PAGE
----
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Knowing your place

05/18/2009

I am in grad school. I am being reminded constantly that what I should be striving for is a successful research career at a top university or lab, and simultaneously that those types of jobs are scarce. Perhaps, as new thinking says (OK, the science policy class I took helped), I should follow a non-traditional career path after getting my Ph.D. I could teach high school or college physics, get into policy, work in outreach, or any number of other rewarding and under-appreciated fields.

I am also constantly reminded that there are few women in my field, and that it’s my duty, in a way, to rise to the top and mentor lots of students in order to get my hands on the paradigm and steer it toward equality. But are there other ways I could affect the system more effectively? And on top of that, the question always remains: Am I good enough to get one of those few spots, even if I really put my mind to it? That doubt makes it tempting for me to choose the open world of non-research careers.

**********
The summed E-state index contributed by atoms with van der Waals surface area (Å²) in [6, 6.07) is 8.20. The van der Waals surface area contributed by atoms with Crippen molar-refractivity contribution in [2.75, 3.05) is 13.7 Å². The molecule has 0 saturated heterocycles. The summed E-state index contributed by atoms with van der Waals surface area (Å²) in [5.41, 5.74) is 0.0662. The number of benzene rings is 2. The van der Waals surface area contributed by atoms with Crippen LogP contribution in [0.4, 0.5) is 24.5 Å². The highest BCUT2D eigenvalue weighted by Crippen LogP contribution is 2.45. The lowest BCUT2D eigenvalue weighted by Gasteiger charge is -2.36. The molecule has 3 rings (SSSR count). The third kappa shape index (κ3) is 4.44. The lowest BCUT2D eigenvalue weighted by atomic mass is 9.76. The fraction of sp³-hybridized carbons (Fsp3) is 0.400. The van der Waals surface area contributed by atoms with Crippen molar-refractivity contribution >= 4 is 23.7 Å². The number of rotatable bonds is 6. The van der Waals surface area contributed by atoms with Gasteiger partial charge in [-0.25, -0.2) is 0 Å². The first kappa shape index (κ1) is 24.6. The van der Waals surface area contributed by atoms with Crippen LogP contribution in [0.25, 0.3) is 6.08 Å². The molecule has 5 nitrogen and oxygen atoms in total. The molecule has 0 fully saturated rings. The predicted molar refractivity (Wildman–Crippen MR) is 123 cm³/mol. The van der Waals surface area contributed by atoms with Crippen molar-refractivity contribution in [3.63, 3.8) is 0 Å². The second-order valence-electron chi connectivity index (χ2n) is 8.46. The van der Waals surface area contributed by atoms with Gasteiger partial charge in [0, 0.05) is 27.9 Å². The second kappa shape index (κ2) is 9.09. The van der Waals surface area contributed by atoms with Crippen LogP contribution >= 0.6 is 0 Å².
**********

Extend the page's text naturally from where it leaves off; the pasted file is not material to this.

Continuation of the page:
Even though I might be delving even deeper into the whininess of the last few posts, I want to suggest that this is a conflict typical of being a woman in science. If I dress frumpily, I risk looking unprofessional; but is it better to try to look attractive and seem as though I’m using my femininity to my advantage? Do I give up my desire to have a family and resist the pressure to be a “good wife”? Or is this really just a way of succumbing to the pressure inflicted by the academic community to fit the mold of a hassle-free man?

Reading over those again, I can see that this is in no way specific to women in science! There are more general questions that apply to women in many situations: Do I act aggressively with my male colleagues to assure their respect, or will this just make me seem like a bitch? Should I strive to break from the stereotypes, even if I enjoy knitting and baking?

It’s impossible to “know your place,” since someone will generally be let down, no matter what place you choose. But in the end, I think, it should come down to what makes you happy. That’s what feminism is really about, and other human rights battles; not sameness, but equality and freedom. I can be a scientist or a housewife or whatever, which wasn’t always the case. I guess choices are therefore a good thing!

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